Monday – Friday: Morning Playgroup for children of pre-school age established in 1976, as a Christian outreach by the Church into the Community. All pre-school children from the age of 2 years 9 months are welcome and the Playgroup has about 70 children attending during a week. It aims to help children to develop socially, physically and mentally in a happy, caring environment, and act as a stepping-stone between home and school.
Monthly: A House Fellowship meets for Bible Study, Prayers and Fellowship.
Monthly: A Communion Gift is made to charities nominated by members of the Church and congregation.
The following events have been planned for this year in celebration of the Centenary.
September 6th, 7th, 8th. Flower Festival
September 15th. Service – Preacher Rev. John A. Palmer
September 20th & 22nd. Holiday weekend at Saltburn.
October 5th and 6th. Craft Exhibition.
October 6th. Harvest Festival – Mr. Chris Taylor.
October 12th. British and Foreign Bible Society Conference.
October 13th. Rev. Dr. Donald English
October 20th. Overseas Missions.
October 27th. Service – Preacher Rev. M. J. Prowting.
November 3rd. Mrs. Janet Owens.
November 23rd. Concert Evening.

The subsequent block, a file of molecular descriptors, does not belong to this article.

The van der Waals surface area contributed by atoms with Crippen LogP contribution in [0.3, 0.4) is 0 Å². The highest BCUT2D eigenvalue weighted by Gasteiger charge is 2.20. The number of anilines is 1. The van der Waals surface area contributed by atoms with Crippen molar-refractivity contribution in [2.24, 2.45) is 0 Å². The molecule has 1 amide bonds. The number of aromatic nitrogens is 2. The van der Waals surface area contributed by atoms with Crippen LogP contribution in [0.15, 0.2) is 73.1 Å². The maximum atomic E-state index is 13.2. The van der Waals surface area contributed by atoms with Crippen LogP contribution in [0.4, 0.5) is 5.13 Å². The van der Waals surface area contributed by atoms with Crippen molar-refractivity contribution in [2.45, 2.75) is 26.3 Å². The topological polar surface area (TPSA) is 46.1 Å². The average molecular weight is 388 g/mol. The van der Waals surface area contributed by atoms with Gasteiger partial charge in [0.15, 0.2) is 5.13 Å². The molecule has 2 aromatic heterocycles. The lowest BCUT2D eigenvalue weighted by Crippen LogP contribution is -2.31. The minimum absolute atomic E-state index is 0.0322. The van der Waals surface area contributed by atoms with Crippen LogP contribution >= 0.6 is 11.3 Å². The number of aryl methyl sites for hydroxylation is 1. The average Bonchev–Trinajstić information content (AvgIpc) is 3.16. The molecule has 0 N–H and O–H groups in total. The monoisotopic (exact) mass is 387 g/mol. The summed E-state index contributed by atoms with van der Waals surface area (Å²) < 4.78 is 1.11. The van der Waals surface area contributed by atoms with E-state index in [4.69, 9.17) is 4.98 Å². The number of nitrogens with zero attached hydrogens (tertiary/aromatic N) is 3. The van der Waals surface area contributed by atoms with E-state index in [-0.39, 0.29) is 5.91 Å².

November 24th. Service – Preacher Rev. N. W. Wright
November 30th. Church Dance in Civic Hall.
December 1st. Church Anniversary- Rev. Fred Turner (Chairman of the District) with Centenary Lunch after the service.
Throughout the years there have been re-alignments of the Circuits, often made with a view to economy in the deployment of Ministers. In the beginning, Hawkshaw Lane and Holcombe Brook were linked to Patmos (Ramsbottom). 1932 brought the change of name to “Methodist Church” when Holcombe Brook was included in the old Primitive Methodist Bury and Ramsbottom Circuit, with Walmersley Road, Ramsbottom Patmos, Elton Wellington Street, lrwell Vale, Edenfield Rochdale Road and Summerseat Railway Street. We next became part of the Bury Union Street Circuit, when the Ministers were Rev. H. W. Stephenson, Rev. T. Laverick Wilson, Rev. S. Hills and Rev. C. Welch, who was our first Minister in the new Circuit.
A much wider Circuit was formed in 1949; Bury Union Street, Brunswick and Ramsbottom all joined the Bury Circuit. At that time the officials at Holcombe Brook were;